42 people found this helpful
ScottReviewed in the United States on April 7, 2020
5.0 out of 5 stars
Not Perfect, but good & entertaining. Five stars so that people will watch & learn about Rickover.
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This is an entertaining documentary that should not be ignored because of its imperfections. It might be the only information that many people ever learn of Admiral Rickover. And it does a satisfactory and entertaining job of giving people a basic overview of the man. If nothing else, this documentary makes it clear that Rickover was a man that stood firm in his convictions. He never let money, fame, or power compromise his principles. In fact, his unbreakable commitment to doing what he believed was right severely limited his career and professional prospects his entire life.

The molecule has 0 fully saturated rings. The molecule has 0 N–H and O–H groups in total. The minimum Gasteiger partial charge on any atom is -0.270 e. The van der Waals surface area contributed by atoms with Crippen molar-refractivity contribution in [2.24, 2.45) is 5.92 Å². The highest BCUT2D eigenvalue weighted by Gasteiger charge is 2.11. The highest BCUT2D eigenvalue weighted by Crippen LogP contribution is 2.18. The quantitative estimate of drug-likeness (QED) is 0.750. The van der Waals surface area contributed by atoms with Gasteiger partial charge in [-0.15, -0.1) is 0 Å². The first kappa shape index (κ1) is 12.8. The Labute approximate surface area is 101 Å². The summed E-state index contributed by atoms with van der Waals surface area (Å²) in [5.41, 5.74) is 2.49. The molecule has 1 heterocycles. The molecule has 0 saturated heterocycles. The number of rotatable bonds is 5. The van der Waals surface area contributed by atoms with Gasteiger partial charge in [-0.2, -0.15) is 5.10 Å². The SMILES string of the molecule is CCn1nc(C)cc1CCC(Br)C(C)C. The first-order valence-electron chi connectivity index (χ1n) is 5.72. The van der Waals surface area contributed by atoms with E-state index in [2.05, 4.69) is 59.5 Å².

I am deeply offended and disgusted by people that think he was a narcissist. He was eccentric, demanding, difficult, and uncompromising, but he was not narcissistic even if he had fleeting moments of narcissism, as we all do. When he made clear his qualifications, it was not to boast; it was to impress upon people that he was a person that should not be ignored even though his lack of ingratiation to others generally made him a man that "important" people could easily ignore. His greatest weakness, as a person, not as an engineer, his greatest weakness was a lack of compassion. It was the result of his early life and the lack of compassion shown to him due to the institutionalized prejudice and discrimination of the world and of The United States of America. He lacked compassion and understanding and, therefore, demanded near perfection, no matter the personal cost because that is what the world required of him and he did not find it fair to demand less from others than what was demanded of him.